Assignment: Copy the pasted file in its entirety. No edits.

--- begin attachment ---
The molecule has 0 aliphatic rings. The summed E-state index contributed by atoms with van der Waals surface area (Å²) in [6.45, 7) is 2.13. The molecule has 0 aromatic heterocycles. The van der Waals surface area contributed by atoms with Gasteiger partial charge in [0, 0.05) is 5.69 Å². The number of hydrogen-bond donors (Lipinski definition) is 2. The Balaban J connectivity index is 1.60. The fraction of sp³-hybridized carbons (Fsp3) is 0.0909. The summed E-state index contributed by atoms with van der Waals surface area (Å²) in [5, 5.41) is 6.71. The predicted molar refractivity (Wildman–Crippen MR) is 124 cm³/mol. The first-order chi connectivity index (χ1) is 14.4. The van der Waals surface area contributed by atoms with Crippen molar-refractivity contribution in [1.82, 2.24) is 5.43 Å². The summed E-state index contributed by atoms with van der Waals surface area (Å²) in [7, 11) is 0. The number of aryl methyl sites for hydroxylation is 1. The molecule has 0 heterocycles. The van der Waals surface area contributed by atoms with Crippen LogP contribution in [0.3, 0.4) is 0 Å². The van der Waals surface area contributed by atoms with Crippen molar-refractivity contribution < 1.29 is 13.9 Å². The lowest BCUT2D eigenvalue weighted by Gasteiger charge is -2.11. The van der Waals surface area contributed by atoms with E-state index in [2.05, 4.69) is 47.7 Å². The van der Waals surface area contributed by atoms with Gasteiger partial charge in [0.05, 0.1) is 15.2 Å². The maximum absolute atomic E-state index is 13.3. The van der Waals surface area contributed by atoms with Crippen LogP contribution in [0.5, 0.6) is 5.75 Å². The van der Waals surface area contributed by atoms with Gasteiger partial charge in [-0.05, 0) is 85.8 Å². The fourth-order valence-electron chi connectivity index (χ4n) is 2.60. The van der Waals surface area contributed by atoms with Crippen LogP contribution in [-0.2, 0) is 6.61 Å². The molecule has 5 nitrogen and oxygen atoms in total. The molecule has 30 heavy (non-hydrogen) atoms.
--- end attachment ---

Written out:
The molecule has 0 aliphatic rings. The summed E-state index contributed by atoms with van der Waals surface area (Å²) in [6.45, 7) is 2.13. The molecule has 0 aromatic heterocycles. The van der Waals surface area contributed by atoms with Gasteiger partial charge in [0, 0.05) is 5.69 Å². The number of hydrogen-bond donors (Lipinski definition) is 2. The Balaban J connectivity index is 1.60. The fraction of sp³-hybridized carbons (Fsp3) is 0.0909. The summed E-state index contributed by atoms with van der Waals surface area (Å²) in [5, 5.41) is 6.71. The predicted molar refractivity (Wildman–Crippen MR) is 124 cm³/mol. The first-order chi connectivity index (χ1) is 14.4. The van der Waals surface area contributed by atoms with Crippen molar-refractivity contribution in [1.82, 2.24) is 5.43 Å². The summed E-state index contributed by atoms with van der Waals surface area (Å²) in [7, 11) is 0. The number of aryl methyl sites for hydroxylation is 1. The molecule has 0 heterocycles. The van der Waals surface area contributed by atoms with Crippen LogP contribution in [0.3, 0.4) is 0 Å². The van der Waals surface area contributed by atoms with Crippen molar-refractivity contribution < 1.29 is 13.9 Å². The lowest BCUT2D eigenvalue weighted by Gasteiger charge is -2.11. The van der Waals surface area contributed by atoms with E-state index in [2.05, 4.69) is 47.7 Å². The van der Waals surface area contributed by atoms with Gasteiger partial charge in [0.05, 0.1) is 15.2 Å². The maximum absolute atomic E-state index is 13.3. The van der Waals surface area contributed by atoms with Crippen LogP contribution in [0.5, 0.6) is 5.75 Å². The van der Waals surface area contributed by atoms with Gasteiger partial charge in [-0.05, 0) is 85.8 Å². The fourth-order valence-electron chi connectivity index (χ4n) is 2.60. The van der Waals surface area contributed by atoms with Crippen LogP contribution in [-0.2, 0) is 6.61 Å². The molecule has 5 nitrogen and oxygen atoms in total. The molecule has 30 heavy (non-hydrogen) atoms.